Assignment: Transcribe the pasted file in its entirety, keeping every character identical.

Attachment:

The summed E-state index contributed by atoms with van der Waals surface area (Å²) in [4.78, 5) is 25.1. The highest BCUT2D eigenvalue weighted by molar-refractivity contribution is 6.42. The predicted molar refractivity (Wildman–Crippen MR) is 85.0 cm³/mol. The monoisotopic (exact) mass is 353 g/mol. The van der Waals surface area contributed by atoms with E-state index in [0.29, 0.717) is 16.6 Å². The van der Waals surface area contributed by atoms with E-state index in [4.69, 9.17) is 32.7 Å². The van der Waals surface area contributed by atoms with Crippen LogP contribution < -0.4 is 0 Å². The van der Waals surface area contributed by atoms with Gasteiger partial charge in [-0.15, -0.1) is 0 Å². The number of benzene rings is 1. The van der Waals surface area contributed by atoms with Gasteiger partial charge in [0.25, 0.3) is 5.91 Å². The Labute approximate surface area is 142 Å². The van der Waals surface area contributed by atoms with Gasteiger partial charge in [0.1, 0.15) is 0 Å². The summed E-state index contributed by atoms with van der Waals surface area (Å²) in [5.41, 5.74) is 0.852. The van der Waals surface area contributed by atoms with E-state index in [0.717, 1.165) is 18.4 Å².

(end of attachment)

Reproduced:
The summed E-state index contributed by atoms with van der Waals surface area (Å²) in [4.78, 5) is 25.1. The highest BCUT2D eigenvalue weighted by molar-refractivity contribution is 6.42. The predicted molar refractivity (Wildman–Crippen MR) is 85.0 cm³/mol. The monoisotopic (exact) mass is 353 g/mol. The van der Waals surface area contributed by atoms with E-state index in [0.29, 0.717) is 16.6 Å². The van der Waals surface area contributed by atoms with E-state index in [4.69, 9.17) is 32.7 Å². The van der Waals surface area contributed by atoms with Crippen LogP contribution < -0.4 is 0 Å². The van der Waals surface area contributed by atoms with Gasteiger partial charge in [-0.15, -0.1) is 0 Å². The number of benzene rings is 1. The van der Waals surface area contributed by atoms with Gasteiger partial charge in [0.25, 0.3) is 5.91 Å². The Labute approximate surface area is 142 Å². The van der Waals surface area contributed by atoms with Gasteiger partial charge in [0.1, 0.15) is 0 Å². The summed E-state index contributed by atoms with van der Waals surface area (Å²) in [5.41, 5.74) is 0.852. The van der Waals surface area contributed by atoms with E-state index in [0.717, 1.165) is 18.4 Å².